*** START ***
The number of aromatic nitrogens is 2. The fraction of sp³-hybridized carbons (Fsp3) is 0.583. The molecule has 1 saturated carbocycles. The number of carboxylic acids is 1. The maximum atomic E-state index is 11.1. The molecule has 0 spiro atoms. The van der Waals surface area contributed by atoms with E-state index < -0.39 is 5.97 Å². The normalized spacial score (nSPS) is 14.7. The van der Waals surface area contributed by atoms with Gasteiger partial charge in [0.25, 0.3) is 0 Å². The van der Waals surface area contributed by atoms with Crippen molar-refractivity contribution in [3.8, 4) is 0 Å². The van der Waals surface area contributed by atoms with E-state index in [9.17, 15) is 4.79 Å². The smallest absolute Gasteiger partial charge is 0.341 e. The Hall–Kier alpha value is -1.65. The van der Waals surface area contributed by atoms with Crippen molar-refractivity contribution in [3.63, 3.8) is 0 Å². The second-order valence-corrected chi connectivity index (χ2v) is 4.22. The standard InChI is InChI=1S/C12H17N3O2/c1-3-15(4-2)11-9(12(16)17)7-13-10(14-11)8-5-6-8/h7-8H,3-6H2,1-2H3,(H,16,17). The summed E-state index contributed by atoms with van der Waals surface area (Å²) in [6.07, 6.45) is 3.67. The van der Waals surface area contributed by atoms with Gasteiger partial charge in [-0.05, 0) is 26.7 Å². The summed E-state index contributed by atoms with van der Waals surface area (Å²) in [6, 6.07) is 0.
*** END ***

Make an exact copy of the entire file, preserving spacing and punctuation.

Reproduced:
The number of aromatic nitrogens is 2. The fraction of sp³-hybridized carbons (Fsp3) is 0.583. The molecule has 1 saturated carbocycles. The number of carboxylic acids is 1. The maximum atomic E-state index is 11.1. The molecule has 0 spiro atoms. The van der Waals surface area contributed by atoms with E-state index < -0.39 is 5.97 Å². The normalized spacial score (nSPS) is 14.7. The van der Waals surface area contributed by atoms with Gasteiger partial charge in [0.25, 0.3) is 0 Å². The van der Waals surface area contributed by atoms with Crippen molar-refractivity contribution in [3.8, 4) is 0 Å². The van der Waals surface area contributed by atoms with E-state index in [9.17, 15) is 4.79 Å². The smallest absolute Gasteiger partial charge is 0.341 e. The Hall–Kier alpha value is -1.65. The van der Waals surface area contributed by atoms with Crippen molar-refractivity contribution in [3.63, 3.8) is 0 Å². The second-order valence-corrected chi connectivity index (χ2v) is 4.22. The standard InChI is InChI=1S/C12H17N3O2/c1-3-15(4-2)11-9(12(16)17)7-13-10(14-11)8-5-6-8/h7-8H,3-6H2,1-2H3,(H,16,17). The summed E-state index contributed by atoms with van der Waals surface area (Å²) in [6.07, 6.45) is 3.67. The van der Waals surface area contributed by atoms with Gasteiger partial charge in [-0.05, 0) is 26.7 Å². The summed E-state index contributed by atoms with van der Waals surface area (Å²) in [6, 6.07) is 0.